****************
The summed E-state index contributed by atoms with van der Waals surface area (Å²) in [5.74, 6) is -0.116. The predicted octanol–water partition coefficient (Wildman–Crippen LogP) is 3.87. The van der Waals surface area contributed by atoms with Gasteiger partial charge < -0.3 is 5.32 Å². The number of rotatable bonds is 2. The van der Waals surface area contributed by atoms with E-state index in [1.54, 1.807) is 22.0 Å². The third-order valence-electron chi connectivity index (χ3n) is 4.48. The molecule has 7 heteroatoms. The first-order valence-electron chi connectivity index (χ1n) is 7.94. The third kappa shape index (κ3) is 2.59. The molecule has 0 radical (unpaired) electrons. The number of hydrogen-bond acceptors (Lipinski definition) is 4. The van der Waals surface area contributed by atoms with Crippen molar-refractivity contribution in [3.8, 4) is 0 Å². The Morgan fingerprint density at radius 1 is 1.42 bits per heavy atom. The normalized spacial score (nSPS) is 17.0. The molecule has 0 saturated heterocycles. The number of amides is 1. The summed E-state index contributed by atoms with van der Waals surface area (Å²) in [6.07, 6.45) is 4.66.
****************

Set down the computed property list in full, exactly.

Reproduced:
The summed E-state index contributed by atoms with van der Waals surface area (Å²) in [5.74, 6) is -0.116. The predicted octanol–water partition coefficient (Wildman–Crippen LogP) is 3.87. The van der Waals surface area contributed by atoms with Gasteiger partial charge < -0.3 is 5.32 Å². The number of rotatable bonds is 2. The van der Waals surface area contributed by atoms with E-state index in [1.54, 1.807) is 22.0 Å². The third-order valence-electron chi connectivity index (χ3n) is 4.48. The molecule has 7 heteroatoms. The first-order valence-electron chi connectivity index (χ1n) is 7.94. The third kappa shape index (κ3) is 2.59. The molecule has 0 radical (unpaired) electrons. The number of hydrogen-bond acceptors (Lipinski definition) is 4. The van der Waals surface area contributed by atoms with Crippen molar-refractivity contribution in [3.8, 4) is 0 Å². The Morgan fingerprint density at radius 1 is 1.42 bits per heavy atom. The normalized spacial score (nSPS) is 17.0. The molecule has 0 saturated heterocycles. The number of amides is 1. The summed E-state index contributed by atoms with van der Waals surface area (Å²) in [6.07, 6.45) is 4.66.